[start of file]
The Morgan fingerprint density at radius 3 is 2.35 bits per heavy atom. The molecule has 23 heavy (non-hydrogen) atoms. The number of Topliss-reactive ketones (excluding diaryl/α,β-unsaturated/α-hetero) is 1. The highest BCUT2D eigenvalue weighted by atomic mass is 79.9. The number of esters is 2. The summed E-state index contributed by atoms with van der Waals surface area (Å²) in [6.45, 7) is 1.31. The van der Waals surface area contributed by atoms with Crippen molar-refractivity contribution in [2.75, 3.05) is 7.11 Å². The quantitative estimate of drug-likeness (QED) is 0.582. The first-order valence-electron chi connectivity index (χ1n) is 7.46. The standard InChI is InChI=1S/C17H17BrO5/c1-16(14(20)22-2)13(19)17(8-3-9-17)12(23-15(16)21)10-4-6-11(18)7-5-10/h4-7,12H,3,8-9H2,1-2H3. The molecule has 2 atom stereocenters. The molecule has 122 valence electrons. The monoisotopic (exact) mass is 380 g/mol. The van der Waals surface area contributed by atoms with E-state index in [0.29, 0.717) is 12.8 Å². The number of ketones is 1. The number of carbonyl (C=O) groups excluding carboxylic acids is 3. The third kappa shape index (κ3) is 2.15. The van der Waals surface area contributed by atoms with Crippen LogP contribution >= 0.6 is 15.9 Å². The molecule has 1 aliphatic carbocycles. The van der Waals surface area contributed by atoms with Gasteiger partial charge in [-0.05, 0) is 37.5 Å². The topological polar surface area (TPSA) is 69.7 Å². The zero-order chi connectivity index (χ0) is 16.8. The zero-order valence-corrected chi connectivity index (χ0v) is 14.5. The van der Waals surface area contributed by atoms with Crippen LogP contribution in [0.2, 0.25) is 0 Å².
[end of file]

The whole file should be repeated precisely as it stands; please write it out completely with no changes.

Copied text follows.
The Morgan fingerprint density at radius 3 is 2.35 bits per heavy atom. The molecule has 23 heavy (non-hydrogen) atoms. The number of Topliss-reactive ketones (excluding diaryl/α,β-unsaturated/α-hetero) is 1. The highest BCUT2D eigenvalue weighted by atomic mass is 79.9. The number of esters is 2. The summed E-state index contributed by atoms with van der Waals surface area (Å²) in [6.45, 7) is 1.31. The van der Waals surface area contributed by atoms with Crippen molar-refractivity contribution in [2.75, 3.05) is 7.11 Å². The quantitative estimate of drug-likeness (QED) is 0.582. The first-order valence-electron chi connectivity index (χ1n) is 7.46. The standard InChI is InChI=1S/C17H17BrO5/c1-16(14(20)22-2)13(19)17(8-3-9-17)12(23-15(16)21)10-4-6-11(18)7-5-10/h4-7,12H,3,8-9H2,1-2H3. The molecule has 2 atom stereocenters. The molecule has 122 valence electrons. The monoisotopic (exact) mass is 380 g/mol. The van der Waals surface area contributed by atoms with E-state index in [0.29, 0.717) is 12.8 Å². The number of ketones is 1. The number of carbonyl (C=O) groups excluding carboxylic acids is 3. The third kappa shape index (κ3) is 2.15. The van der Waals surface area contributed by atoms with Crippen LogP contribution >= 0.6 is 15.9 Å². The molecule has 1 aliphatic carbocycles. The van der Waals surface area contributed by atoms with Gasteiger partial charge in [-0.05, 0) is 37.5 Å². The topological polar surface area (TPSA) is 69.7 Å². The zero-order chi connectivity index (χ0) is 16.8. The zero-order valence-corrected chi connectivity index (χ0v) is 14.5. The van der Waals surface area contributed by atoms with Crippen LogP contribution in [0.2, 0.25) is 0 Å².